Indian PM Modi’s home state of Gujarat is currently holding elections, which are seen as a test of the prime minister’s popularity amid growing criticism of the government’s economic and social policies. Gujarat served as the political springboard for Modi, who governed the western state for over a decade before leading his Bharatiya Janata Party (BJP) to victory in the national elections in 2014.
The BJP, which has been in power in Gujarat for over 20 years now, is facing a tight contest in the current polls. It is confronting the opposition Congress party, which recently elevated Rahul Gandhi, the scion of the country’s most fabled political dynasty, as its president.
The Gujarat elections also test Rahul Gandhi’s ability to galvanize his party and demonstrate effective leadership. The outcome will be crucial to strengthen the beleaguered Congress party and improve its chances in the 2019 general election.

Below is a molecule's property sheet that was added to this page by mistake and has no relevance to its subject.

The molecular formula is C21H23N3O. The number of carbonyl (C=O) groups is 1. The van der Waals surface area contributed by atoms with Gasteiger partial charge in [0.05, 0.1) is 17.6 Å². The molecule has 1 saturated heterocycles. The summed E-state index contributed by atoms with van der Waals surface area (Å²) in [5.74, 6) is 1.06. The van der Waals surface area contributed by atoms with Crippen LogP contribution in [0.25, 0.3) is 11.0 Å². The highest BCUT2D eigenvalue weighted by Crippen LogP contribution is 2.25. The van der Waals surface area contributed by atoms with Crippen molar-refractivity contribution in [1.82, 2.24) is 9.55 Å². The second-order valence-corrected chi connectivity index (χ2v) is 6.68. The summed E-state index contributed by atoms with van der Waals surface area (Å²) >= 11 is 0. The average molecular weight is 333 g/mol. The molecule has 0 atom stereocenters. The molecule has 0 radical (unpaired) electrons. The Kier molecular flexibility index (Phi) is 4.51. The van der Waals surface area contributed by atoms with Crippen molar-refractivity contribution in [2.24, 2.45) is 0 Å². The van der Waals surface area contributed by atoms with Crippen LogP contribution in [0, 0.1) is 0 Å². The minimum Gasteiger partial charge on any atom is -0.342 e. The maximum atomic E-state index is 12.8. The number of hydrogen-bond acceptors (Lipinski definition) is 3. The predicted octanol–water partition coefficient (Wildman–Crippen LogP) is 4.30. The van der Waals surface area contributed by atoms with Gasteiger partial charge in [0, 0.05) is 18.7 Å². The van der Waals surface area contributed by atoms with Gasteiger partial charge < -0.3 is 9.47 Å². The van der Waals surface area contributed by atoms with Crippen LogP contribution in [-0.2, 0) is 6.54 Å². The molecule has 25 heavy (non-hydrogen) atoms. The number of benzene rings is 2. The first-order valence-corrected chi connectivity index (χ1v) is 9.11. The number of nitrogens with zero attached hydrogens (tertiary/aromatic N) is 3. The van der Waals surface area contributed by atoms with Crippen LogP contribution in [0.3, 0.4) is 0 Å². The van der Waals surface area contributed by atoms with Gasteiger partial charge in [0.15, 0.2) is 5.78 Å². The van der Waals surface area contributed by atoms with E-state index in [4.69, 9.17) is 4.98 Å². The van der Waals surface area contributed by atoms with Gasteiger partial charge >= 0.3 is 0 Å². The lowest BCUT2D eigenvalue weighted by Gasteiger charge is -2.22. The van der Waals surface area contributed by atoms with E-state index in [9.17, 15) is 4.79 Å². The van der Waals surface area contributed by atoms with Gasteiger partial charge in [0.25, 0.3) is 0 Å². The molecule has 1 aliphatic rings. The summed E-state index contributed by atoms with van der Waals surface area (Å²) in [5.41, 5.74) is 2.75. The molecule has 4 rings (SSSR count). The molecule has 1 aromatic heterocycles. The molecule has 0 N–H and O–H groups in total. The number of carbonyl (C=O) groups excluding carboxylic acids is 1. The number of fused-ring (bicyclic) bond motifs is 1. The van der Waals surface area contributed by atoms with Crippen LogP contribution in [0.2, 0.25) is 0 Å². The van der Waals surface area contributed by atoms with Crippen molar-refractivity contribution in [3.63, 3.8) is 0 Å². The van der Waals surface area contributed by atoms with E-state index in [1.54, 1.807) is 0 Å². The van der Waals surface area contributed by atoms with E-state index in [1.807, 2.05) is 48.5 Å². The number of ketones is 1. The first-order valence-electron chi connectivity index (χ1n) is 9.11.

Given the high stakes involved, the Indian premier has been actively participating in his party’s campaigning in the state. Modi has even dragged Pakistan into the campaign rhetoric, accusing Islamabad of interfering in the elections and insinuating that his predecessor Manmohan Singh had colluded with Pakistan for BJP’s defeat at the polls.
As proof of his claims, Modi referred to a meeting attended in New Delhi by Singh as well as several top former Indian diplomats and officials, including former Vice President Hamid Ansari and ex-Army Chief Deepak Kapoor, former Pakistani Foreign Minister Khurshid Kasuri and Pakistan High Commissioner to India Sohail Mahmood. Independent observers, the Congress party as well as Pakistani officials reject the accusation as baseless.